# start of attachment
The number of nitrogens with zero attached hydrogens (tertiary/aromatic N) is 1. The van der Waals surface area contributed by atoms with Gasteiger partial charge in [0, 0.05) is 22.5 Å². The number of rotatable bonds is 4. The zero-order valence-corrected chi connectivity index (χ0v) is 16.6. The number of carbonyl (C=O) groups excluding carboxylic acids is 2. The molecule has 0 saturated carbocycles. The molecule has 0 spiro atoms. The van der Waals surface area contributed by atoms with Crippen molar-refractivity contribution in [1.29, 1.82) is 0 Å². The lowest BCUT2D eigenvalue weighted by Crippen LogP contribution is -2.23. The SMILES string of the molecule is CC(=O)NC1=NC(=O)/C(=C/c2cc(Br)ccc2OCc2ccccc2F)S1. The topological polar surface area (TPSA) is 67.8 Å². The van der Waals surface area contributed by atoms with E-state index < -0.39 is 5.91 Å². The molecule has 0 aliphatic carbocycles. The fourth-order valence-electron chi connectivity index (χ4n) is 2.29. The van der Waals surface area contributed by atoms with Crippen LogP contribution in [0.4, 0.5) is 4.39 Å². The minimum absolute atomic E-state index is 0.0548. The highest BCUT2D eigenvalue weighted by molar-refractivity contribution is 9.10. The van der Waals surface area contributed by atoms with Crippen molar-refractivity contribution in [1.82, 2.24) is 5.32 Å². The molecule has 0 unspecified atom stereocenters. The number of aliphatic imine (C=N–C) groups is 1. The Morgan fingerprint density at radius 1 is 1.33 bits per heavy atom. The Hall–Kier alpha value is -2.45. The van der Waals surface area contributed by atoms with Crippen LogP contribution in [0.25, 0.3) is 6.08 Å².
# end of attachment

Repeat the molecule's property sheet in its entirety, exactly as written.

The number of nitrogens with zero attached hydrogens (tertiary/aromatic N) is 1. The van der Waals surface area contributed by atoms with Gasteiger partial charge in [0, 0.05) is 22.5 Å². The number of rotatable bonds is 4. The zero-order valence-corrected chi connectivity index (χ0v) is 16.6. The number of carbonyl (C=O) groups excluding carboxylic acids is 2. The molecule has 0 saturated carbocycles. The molecule has 0 spiro atoms. The van der Waals surface area contributed by atoms with Crippen molar-refractivity contribution in [1.29, 1.82) is 0 Å². The lowest BCUT2D eigenvalue weighted by Crippen LogP contribution is -2.23. The SMILES string of the molecule is CC(=O)NC1=NC(=O)/C(=C/c2cc(Br)ccc2OCc2ccccc2F)S1. The topological polar surface area (TPSA) is 67.8 Å². The van der Waals surface area contributed by atoms with E-state index < -0.39 is 5.91 Å². The molecule has 0 aliphatic carbocycles. The fourth-order valence-electron chi connectivity index (χ4n) is 2.29. The van der Waals surface area contributed by atoms with Crippen LogP contribution in [0.4, 0.5) is 4.39 Å². The minimum absolute atomic E-state index is 0.0548. The highest BCUT2D eigenvalue weighted by molar-refractivity contribution is 9.10. The van der Waals surface area contributed by atoms with Crippen molar-refractivity contribution in [1.82, 2.24) is 5.32 Å². The molecule has 0 unspecified atom stereocenters. The number of aliphatic imine (C=N–C) groups is 1. The Morgan fingerprint density at radius 1 is 1.33 bits per heavy atom. The Hall–Kier alpha value is -2.45. The van der Waals surface area contributed by atoms with Crippen LogP contribution in [0.25, 0.3) is 6.08 Å².